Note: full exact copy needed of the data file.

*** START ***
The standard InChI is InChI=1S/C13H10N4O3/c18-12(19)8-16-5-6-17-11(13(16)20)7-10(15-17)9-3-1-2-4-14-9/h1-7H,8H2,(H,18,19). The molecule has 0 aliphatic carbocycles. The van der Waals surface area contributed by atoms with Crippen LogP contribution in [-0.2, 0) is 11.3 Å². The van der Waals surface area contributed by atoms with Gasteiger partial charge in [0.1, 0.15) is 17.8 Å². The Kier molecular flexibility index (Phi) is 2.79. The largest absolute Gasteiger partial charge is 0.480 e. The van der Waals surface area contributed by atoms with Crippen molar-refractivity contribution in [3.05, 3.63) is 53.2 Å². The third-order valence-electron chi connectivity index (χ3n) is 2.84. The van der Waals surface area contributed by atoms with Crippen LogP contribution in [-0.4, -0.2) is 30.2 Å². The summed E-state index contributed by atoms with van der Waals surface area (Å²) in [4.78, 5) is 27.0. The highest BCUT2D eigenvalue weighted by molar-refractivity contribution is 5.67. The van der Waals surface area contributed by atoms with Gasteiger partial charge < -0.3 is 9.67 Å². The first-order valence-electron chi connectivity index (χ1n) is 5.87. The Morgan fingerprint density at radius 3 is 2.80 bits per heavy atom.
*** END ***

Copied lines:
The standard InChI is InChI=1S/C13H10N4O3/c18-12(19)8-16-5-6-17-11(13(16)20)7-10(15-17)9-3-1-2-4-14-9/h1-7H,8H2,(H,18,19). The molecule has 0 aliphatic carbocycles. The van der Waals surface area contributed by atoms with Crippen LogP contribution in [-0.2, 0) is 11.3 Å². The van der Waals surface area contributed by atoms with Gasteiger partial charge in [0.1, 0.15) is 17.8 Å². The Kier molecular flexibility index (Phi) is 2.79. The largest absolute Gasteiger partial charge is 0.480 e. The van der Waals surface area contributed by atoms with Crippen molar-refractivity contribution in [3.05, 3.63) is 53.2 Å². The third-order valence-electron chi connectivity index (χ3n) is 2.84. The van der Waals surface area contributed by atoms with Crippen LogP contribution in [-0.4, -0.2) is 30.2 Å². The summed E-state index contributed by atoms with van der Waals surface area (Å²) in [4.78, 5) is 27.0. The highest BCUT2D eigenvalue weighted by molar-refractivity contribution is 5.67. The van der Waals surface area contributed by atoms with Gasteiger partial charge < -0.3 is 9.67 Å². The first-order valence-electron chi connectivity index (χ1n) is 5.87. The Morgan fingerprint density at radius 3 is 2.80 bits per heavy atom.